Auditing Section Research Summaries Space

A Database of Auditing Research - Building Bridges with Practice

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  • Jennifer M Mueller-Phillips
    A Perspective on the PCAOB - Past and Future.
    research summary posted July 21, 2015 by Jennifer M Mueller-Phillips, tagged 01.0 Standard Setting, 01.05 Impact of SOX, 01.06 Impact of PCAOB 
    Title:
    A Perspective on the PCAOB - Past and Future.
    Practical Implications:

    The quality of the firm performing the audit is important but must be viewed through the perspective of a specific engagement team and a specific set of circumstances. Information supplied by the PCAOB is one component of the evaluation of the likelihood that an engagement team will perform a quality audit and of specific areas of audit practice where deficiencies have been identified. In the end, however, issues of independence, auditor rotation, industry competence, attention to the work, and all the other important aspects of audit quality must be monitored by the audit committee at the engagement level in the context of the specific engagement.

    Citation:

    Wedemeyer, P. D. 2014. A Perspective on the PCAOBPast and Future. Accounting Horizons 28 (4): 937-947.

  • Jennifer M Mueller-Phillips
    A Post-SOX Examination of Factors Associated with the Size...
    research summary posted October 31, 2013 by Jennifer M Mueller-Phillips, tagged 01.0 Standard Setting, 01.05 Impact of SOX, 05.0 Audit Team Composition, 05.04 Staff Hiring, Turnover and Morale, 13.0 Governance, 13.01 Board/Audit Committee Composition 
    Title:
    A Post-SOX Examination of Factors Associated with the Size of Internal Audit Functions
    Practical Implications:

    This study provides insights that should be useful for CAEs and boards of directors (or audit committees) in discussions related to (1) internal audit philosophy regarding its potential contributions to an organization, (2) alternative staffing models, (3) resource allocation, and (4) embracement of audit technology. The study could also help guide external auditors’ evaluation of client internal audit functions. The authors find that the mission of internal audit functions differs from organization to organization. Additionally, the results suggest that internal audit functions used for leadership development purposes (i.e., a rotational staffing strategy) are larger, presumably because the staff have less experience and staff are rotating in and out of the department more frequently. Finally, these findings help illustrate the importance of internal audit proving that it is ‘‘value added’’ to the organization. Management and audit committees are often looking for more than financial statement compliance, and those internal audit functions that have responded to these greater needs are rewarded with more resources, likely because they are perceived to deliver more value.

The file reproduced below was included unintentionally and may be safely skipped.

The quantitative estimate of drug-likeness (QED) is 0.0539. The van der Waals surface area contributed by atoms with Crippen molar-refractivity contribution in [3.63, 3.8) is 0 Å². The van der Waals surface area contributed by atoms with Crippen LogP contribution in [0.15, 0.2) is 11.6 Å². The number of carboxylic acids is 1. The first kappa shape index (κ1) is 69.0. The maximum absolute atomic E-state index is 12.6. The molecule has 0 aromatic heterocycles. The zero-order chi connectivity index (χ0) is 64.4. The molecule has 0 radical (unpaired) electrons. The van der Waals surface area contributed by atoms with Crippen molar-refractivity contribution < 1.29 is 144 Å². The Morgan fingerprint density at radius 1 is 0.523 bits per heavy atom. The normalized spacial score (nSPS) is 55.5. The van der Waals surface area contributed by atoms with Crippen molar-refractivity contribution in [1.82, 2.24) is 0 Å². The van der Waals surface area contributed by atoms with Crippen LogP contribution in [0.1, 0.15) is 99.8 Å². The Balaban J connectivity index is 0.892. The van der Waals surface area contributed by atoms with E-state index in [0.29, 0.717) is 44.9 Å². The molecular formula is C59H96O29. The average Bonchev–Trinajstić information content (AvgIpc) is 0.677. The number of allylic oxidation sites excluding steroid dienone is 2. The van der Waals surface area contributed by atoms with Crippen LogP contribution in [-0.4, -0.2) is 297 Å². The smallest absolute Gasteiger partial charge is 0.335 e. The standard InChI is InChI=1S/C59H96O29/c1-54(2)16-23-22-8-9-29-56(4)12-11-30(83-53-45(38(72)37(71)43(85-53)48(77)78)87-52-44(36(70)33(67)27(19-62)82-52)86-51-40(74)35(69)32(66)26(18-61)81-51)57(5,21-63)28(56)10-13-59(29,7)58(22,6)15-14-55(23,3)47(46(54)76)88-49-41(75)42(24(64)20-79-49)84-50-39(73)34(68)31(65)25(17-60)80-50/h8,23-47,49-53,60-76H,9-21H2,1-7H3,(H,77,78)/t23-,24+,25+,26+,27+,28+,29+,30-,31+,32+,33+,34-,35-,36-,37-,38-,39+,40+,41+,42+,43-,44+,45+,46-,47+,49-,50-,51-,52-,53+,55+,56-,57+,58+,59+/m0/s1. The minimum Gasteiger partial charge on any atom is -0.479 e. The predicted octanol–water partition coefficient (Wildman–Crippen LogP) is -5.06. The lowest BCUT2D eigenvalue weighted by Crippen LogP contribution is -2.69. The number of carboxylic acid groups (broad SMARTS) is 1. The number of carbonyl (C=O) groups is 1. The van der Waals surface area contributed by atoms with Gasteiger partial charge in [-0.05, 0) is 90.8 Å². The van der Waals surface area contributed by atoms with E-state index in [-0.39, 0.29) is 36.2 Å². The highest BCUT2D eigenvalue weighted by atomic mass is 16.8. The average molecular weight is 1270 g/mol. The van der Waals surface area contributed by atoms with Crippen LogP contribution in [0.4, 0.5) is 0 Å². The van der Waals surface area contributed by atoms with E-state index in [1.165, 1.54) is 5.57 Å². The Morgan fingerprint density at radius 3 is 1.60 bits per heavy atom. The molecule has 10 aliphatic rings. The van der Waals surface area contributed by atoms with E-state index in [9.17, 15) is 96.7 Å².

For more information on this study, please contact Karla Johnstone.
     

    Citation:

    Anderson, U. L., M. H. Christ, K. M. Johnstone, and L. E. Rittenberg. 2012. A Post-SOX Examination of Factors Associated with the Size of Internal Audit Functions. Accounting Horizons 26(2): 167-191

  • Jennifer M Mueller-Phillips
    A Summary of Research on External Auditor Reliance on the...
    research summary posted February 16, 2015 by Jennifer M Mueller-Phillips, tagged 01.0 Standard Setting, 01.05 Impact of SOX, 07.0 Internal Control 
    Title:
    A Summary of Research on External Auditor Reliance on the Internal Audit Function
    Practical Implications:

    Regulators should draft regulations and oversee the profession in such a way that reflects an understanding of the complex environment in which practitioners are making reliance decisions. Standard setters, both domestic and international can learn from the cultural and jurisdictional nuances of different countries, which will facilitate appropriate internal audit reliance as corporations continue to have multi-national presences. Practitioners can benefit from the study by utilizing the review to improve upon their reliance decision frameworks.

    For more information on this study, please contact Chad Stefaniak.

    Citation:

    Bame-Aldred, C. W., D. M. Brandon, W. F. Messier, Jr., L. E. Rittenberg, and C. M. Stefaniak. 2013. A Summary of Research on External Auditor Reliance on the Internal Audit Function. Auditing: A Journal of Practice and Theory 32 (Supplement 1): 251-286

  • Jennifer M Mueller-Phillips
    An Examination of Partner Perceptions of Partner Rotation:...1
    research summary posted October 10, 2013 by Jennifer M Mueller-Phillips, tagged 01.0 Standard Setting, 01.05 Impact of SOX, 04.0 Independence and Ethics, 04.08 Impact of SEC Rules Changes/SarbOx, 11.0 Audit Quality and Quality Control, 11.04 Industry Experience